The hardest part for him might have been the forced isolation from visitors. I get this recommendation. I also know that despite all the people living together, these communities can be lonely. On occasional Friday nights, we used to have dinner with Novas’s grandmother in her swank retirement community, and the other residents would mob us. Yes, we had cute pigtailed blondie 4 year old twins in tow. They were a sight to behold. More than that though, we were new visitors in a place that already did not get many. People were starved for contact with different people from the outside world. I can’t imagine living in a sealed-off community where your children and good friends are prevented from actually seeing you.
I remember how my father need not only the health to live, but something to live for. My brother and his kids would FaceTime him nearly every day, which was great nourishment for him. It was also not enough.
For as much as he didn’t like most people, he too needed people. He looked forward to visits from his Home Instead helpers and made sure to queue up videos and pictures for them. We had our weekly Sunday get-togethers. For months, he and I sometimes had loud arguments about my insistence that he change from his pajamas and robe into actual clothes when I’d come. Truth be told, it was one way I could check if he was still mentally with it without having to ask him. Eventually he gave in because he grew to like when I came, and he wanted me to be proud of him. I don’t know how he would have reacted to having those shut off.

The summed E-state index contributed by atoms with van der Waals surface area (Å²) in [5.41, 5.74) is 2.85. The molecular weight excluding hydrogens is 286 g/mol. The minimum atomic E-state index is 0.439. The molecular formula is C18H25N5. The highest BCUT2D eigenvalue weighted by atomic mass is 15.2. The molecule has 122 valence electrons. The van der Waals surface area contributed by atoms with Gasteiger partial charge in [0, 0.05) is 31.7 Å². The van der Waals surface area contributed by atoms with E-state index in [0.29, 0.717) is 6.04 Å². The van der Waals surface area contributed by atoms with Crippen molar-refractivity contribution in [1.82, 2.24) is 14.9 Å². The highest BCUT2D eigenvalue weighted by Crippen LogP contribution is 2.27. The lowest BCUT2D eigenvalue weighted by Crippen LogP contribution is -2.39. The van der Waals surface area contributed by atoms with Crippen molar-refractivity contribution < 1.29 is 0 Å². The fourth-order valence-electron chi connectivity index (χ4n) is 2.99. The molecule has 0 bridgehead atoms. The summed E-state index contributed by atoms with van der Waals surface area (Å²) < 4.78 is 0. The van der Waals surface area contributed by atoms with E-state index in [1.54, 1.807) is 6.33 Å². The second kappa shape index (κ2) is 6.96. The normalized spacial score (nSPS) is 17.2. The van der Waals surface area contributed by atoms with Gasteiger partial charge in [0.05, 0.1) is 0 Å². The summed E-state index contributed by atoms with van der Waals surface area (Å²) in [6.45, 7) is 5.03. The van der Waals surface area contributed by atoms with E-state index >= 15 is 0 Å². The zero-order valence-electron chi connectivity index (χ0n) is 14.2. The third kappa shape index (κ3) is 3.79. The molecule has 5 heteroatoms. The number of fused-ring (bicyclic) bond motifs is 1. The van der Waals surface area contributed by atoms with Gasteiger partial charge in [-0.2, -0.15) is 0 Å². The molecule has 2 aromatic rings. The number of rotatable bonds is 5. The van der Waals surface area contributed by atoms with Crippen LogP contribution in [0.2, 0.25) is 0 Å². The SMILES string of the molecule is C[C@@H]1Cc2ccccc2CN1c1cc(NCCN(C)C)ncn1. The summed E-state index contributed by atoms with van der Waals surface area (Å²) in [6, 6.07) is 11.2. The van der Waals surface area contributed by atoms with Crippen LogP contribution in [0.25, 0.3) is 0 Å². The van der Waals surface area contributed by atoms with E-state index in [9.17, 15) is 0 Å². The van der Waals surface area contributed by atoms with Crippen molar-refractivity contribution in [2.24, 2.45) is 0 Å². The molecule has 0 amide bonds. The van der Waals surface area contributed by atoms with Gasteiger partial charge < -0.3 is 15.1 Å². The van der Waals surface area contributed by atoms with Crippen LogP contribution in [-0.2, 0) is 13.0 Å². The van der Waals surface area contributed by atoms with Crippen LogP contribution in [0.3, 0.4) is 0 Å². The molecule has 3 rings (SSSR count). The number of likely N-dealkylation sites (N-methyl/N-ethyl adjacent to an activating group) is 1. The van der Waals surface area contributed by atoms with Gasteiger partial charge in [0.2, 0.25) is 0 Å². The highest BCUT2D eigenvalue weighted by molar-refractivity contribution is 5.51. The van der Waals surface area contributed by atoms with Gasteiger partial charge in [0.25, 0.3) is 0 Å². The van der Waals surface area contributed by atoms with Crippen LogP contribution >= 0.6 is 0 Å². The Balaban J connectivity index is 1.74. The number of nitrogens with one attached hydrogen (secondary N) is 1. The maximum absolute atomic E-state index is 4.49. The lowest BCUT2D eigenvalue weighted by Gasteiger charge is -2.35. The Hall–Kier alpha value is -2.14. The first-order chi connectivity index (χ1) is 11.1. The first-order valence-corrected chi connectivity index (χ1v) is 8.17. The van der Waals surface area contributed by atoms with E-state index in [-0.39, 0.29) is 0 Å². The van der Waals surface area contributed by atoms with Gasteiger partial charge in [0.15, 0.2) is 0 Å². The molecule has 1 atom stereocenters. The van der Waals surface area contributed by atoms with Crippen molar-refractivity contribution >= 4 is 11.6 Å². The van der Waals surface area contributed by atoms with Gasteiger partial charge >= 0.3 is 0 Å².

I might have sneaked up the back stairs anyway – because like I said, there is no way the coronavirus could have killed him if C-Diff, colon cancer and the Nazis couldn’t do it.
Like everyone else, I hope this pandemic passes quickly. That would be great. I hope I don’t get it, and that my wife and kids don’t get it. I don’t have elderly parents to worry about, which like many blessings is bittersweet. If I did though, I’d also be reaching for a solution to their loneliness. It too is a serious condition if left untreated.
About a month ago, Ollie came into our lives. He’s a mini golden doodle puppy and like other dogs his breed, he is a nonstop source of love. I flew to Orlando to pick him up from Country Mini Doodle Farms, which is actually located in Summerfield, about 90 minutes north of the airport. It is hard-core Trump country in the middle of which is a giant 55+ retirement community called The Villages. One mobile home tract after another suddenly gives way to new construction multi-story buildings and every retail chain and casual dining restaurant you can imagine. I stopped in at Longhorn Steakhouse at about 3:30 (2 Miller Lites for $4 all afternoon) and the place was jammed; I was the youngest person in there by about 10 years.
Back to Ollie though.
As I mentioned, Ollie is a great dog who just wants to love everyone. He is also cute – come on, he’s a puppy, the little guy has no choice – and endlessly good natured. He’ll scamper around a lot but tire quickly and just sit there quietly, sometimes falling asleep and occasionally snoring. It’s the best. His favorite game right now is chasing ice cubes around.